Editorial: With perseverance, student activism triggers results

Students often do not realize the power they have to bring change to campus. Two student organizations at Pitt have shown that student activism can work when paired with perseverance. 

On Friday, Pitt signed the Accord on Fire and Building Safety in Bangladesh. According to a release, the accord requires “regular factory safety inspections, financial accountability on behalf of companies for necessary factory repairs and gives workers the rights to form unions and refuse to enter a building they find unsafe without the risk of losing their jobs.”

This move will ideally pressure Pitt’s apparel licensees to follow the practices within the accord. Licensees that fail to abide by the accord may face termination or the loss of their University license.

Pitt’s announcement comes after long-term efforts by No Sweat: Pitt Coalition Against Sweatshops and Americans for Informed Democracy (AID) — student groups that remained committed to their cause since April 2013. Their primary vehicles were petitions and protests, including last April’s “die-in” in the Cathedral of Learning.

Besides this humanitarian undertaking, students have spearheaded other efforts that fueled change at the administrative level.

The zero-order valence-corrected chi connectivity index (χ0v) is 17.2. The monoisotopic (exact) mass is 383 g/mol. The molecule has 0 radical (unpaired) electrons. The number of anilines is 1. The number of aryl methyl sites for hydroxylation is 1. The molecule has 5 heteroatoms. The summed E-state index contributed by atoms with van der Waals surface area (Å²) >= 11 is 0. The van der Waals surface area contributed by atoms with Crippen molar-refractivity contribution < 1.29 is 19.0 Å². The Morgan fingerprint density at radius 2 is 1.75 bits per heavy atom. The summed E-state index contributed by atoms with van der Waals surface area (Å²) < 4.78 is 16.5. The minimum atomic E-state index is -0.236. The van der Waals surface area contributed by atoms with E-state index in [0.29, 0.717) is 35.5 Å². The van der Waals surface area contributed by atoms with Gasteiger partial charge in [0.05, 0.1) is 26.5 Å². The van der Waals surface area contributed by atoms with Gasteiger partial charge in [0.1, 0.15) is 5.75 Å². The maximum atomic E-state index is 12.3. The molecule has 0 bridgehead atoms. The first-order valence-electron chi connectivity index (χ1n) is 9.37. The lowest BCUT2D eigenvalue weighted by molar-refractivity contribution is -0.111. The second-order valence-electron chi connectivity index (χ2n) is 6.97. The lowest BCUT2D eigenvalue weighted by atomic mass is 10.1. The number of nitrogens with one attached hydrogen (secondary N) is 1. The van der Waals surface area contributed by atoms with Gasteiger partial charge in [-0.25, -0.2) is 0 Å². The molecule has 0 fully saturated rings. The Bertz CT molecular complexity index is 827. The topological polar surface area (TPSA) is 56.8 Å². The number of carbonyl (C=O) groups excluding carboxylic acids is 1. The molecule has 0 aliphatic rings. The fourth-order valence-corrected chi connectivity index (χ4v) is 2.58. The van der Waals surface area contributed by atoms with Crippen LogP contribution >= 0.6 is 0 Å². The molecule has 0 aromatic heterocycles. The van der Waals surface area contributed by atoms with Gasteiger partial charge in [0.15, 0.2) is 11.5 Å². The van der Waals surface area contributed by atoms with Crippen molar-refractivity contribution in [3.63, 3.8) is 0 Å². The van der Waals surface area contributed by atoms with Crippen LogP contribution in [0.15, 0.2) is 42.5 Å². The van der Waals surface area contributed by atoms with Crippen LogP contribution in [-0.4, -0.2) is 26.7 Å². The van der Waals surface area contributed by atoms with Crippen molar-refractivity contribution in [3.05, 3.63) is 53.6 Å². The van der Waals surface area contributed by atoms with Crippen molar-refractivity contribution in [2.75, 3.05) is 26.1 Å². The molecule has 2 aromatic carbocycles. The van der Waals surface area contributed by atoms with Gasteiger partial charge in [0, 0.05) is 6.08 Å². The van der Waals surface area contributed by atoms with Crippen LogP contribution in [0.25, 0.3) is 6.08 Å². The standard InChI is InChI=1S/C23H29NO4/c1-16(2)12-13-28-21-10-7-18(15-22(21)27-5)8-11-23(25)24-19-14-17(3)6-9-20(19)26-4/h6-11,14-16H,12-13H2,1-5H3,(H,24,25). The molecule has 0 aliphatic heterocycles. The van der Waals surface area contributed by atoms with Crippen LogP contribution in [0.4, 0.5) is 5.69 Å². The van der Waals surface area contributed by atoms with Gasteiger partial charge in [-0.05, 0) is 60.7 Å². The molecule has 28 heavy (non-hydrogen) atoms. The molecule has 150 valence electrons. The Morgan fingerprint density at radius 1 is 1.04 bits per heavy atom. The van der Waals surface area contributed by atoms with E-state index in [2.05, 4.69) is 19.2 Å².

Last spring, the University saw a vast reduction in plastic bags at campus dining facilities as a result of the “bring your own bag” campaign led by students with a vision for a more sustainable campus. Once the University implemented the policy, students were restricted to a semester quota of 15 plastic bags. Exceeding this limit could be met with a 25 cent charge per additional bag. The policy has effectively decreased plastic bag usage on campus.

Peaceful, committed student activism and a willingness to cooperate have the power to change longstanding conventions. No Sweat, AID and the many environmental groups on campus have proven that even campaigns initially met with little interest can succeed — and without hostility. 

Activist success relies more upon collaboration and mutual understanding between student groups and University administrators. As the new school year commences, students should avoid the fall into lethargy and apathy and instead remember the recent victories of their peers. 

With patience and commitment, students can make a difference on campus. Hopefully, students can replicate the magnitude of such accomplishments in coming semesters.

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